Stuff writers are thankful for over the holidays

With the holiday season upon us and some pretty opinionated, reflective writers in our community, we thought it might be fun and interesting to ask them what they’re thankful for over the holidays and see what they say …

The 2014 holiday season is upon us with cold snaps and ginger snaps crossing the country.

While seasonal businesses are hanging up their stockings for the year, it’s just another day in the workshop for us writers. As usual, we’re hunched over our keyboards and steaming mugs of Joe, pecking out powerful prose, picturing our readers poking warm fires, likewise with warm mugs nearby—with tiny marshmallows—preparing to read our work.

Writers—by nature, we’re an opinionated, reflective bunch. Sometimes a bit quirky. So we thought it might be fun and interesting to ask a bunch of writers about what they’re thankful for over the holidays and see what they say …

Here is a sampling of the responses we got when we asked writers to answer the following question in fewer than 100 words: “What are you thankful for over the holidays?”


Meghan Hill, a professional writer in Walla Walla, WA, wrote:

Family, friends, the ability to write and all the reasons and inspirations to keep writing.


Jae Walton, blogger in Richmond, VA, wrote:

I’m thankful for my health, my friends and family, and my sanity.


Rachel Kennedy, senior information developer in Denver, CO, wrote:

Simple: Vacation.


C.J. Murray, writer and retired teacher in Pensacola, FL, wrote:

I’m thankful for my daughter, my family and my pets.


Arie Wilson-Passwaters, writer and editor in Houston, TX, wrote:

I’m thankful for every breath I get to take and every step I get to make in this crazy, jacked-up world, because I’m on this journey with my wonderful husband and amazing daughter. Those two always keep life interesting and fun, and on the occasions darkness clouds my view, they make life worth living.


Nico Isaac, freelance commercial writer in Atlanta, GA, wrote:

Sweatpants, second cousins, political rants, sweet rolls by the dozen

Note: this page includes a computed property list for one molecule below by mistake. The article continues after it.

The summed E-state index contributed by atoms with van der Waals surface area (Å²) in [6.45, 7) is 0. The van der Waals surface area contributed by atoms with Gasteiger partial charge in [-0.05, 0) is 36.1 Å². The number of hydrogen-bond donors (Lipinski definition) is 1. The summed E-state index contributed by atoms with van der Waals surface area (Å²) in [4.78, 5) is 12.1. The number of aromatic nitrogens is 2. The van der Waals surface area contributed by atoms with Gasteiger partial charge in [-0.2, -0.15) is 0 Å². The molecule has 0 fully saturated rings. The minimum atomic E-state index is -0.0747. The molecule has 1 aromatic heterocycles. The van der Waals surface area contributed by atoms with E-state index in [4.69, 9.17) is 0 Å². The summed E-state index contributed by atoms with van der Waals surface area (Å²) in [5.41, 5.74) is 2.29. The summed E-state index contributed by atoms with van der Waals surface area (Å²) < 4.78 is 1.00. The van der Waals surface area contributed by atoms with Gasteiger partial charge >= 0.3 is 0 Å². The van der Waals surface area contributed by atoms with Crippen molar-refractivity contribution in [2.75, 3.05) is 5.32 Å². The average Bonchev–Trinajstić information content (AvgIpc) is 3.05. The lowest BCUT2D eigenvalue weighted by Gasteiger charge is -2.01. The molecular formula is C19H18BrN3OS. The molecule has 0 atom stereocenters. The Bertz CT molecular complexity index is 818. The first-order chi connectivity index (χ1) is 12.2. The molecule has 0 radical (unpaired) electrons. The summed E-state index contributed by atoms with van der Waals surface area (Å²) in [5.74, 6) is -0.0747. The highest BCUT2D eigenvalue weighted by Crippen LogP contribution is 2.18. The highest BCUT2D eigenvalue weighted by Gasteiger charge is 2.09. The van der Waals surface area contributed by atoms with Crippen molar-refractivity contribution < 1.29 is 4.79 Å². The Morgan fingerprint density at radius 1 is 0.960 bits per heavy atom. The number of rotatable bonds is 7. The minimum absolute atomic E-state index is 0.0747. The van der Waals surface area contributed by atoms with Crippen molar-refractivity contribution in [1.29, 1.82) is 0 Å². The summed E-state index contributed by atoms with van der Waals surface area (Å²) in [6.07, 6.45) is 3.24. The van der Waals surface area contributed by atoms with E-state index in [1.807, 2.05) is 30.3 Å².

Tupperware, leaf showers, bourbon-baked pears, mashed potato towers

Hot cocoa, functioning fire places, family gone loco, corn mazes

Curling up, winding down, adopted pups, Charlie Brown

Down covers, snow days, stuff that lovers do, maple glaze

Candle lighting, clean slates, reindeer sightings, clean plates

Folklore, board games, knocks at door, new names

to remember, to forget, faces rendered, places set


Hanukkah Harry

Stocking stuffers


Blinking lights, hope, old fights, reopened


if only, for a while

while the old movie plays on.


Alan Braun, author in Pekin, IL, wrote:

I’m thankful to be healed of mental illness and periodontal issues by Jesus Christ.


Barbara Rivera Holmes, writer and VP in Albany, GA, wrote:

Every word is a pearl, right? So, in short, I’m thankful for my world—my family, my peace, my freedom, my work, my people. And I’m thankful to all who work everyday to make my world and the whole world a better place to be. Sappy and cliché, no? Oh well. It’s true. (I’m also thankful for the Gypsy Kings, really good olive oil, homemade fresh goat cheese and anchovy-stuffed olives. Just putting that out there.)


Jaime Grimes, content strategist in Atlanta, GA, wrote:

I’m thankful to have a job (as a writer) that allows me to work from home a few times a week. It’s critical for sanity during the holiday season—and sometimes it’s just too cozy inside to venture out in traffic.


Gary Grimes, marketing communications manager in Atlanta, GA, wrote:

I’m thankful for my family, my health, having a better writer in the house who likes to talk writer stuff with me, my company being cool with my working from home full-time, my growing side-projects, and last but not least—OK, maybe least when stacked against the rest—the 11 windows in my home-office that make working from home a pleasure every day.


Elsbeth Russell, senior editor and content strategist in Gainesville, FL, wrote:

I’m thankful for all the reasons I have to be joyful in life. My faith, which sustains me. My husband, who loves me no matter what. My children, who delight and challenge me. My home, where I can safely rest and recharge. My family, that is always there for me. My friends, who allow me to be me. There’s so much to be thankful for.


Carol Ekster, children’s author and retired educator in Andover, MA, wrote:

I am thankful that though I am now a retired teacher (after 35 years of teaching 4th grade!), I can continue to touch families and children through my books. And my newest picture book, Before I Sleep: I Say Thank You, Pauline Books & Media, January 2015, encourages families to start their own routine of saying things they’re grateful for, which I believe can make the world a sweeter place to live in.


Aaron Bensonhaver, senior program manager in Ocala, FL, wrote:

Aside from family and friends? Spatulas. They rule. Can’t cook without them.


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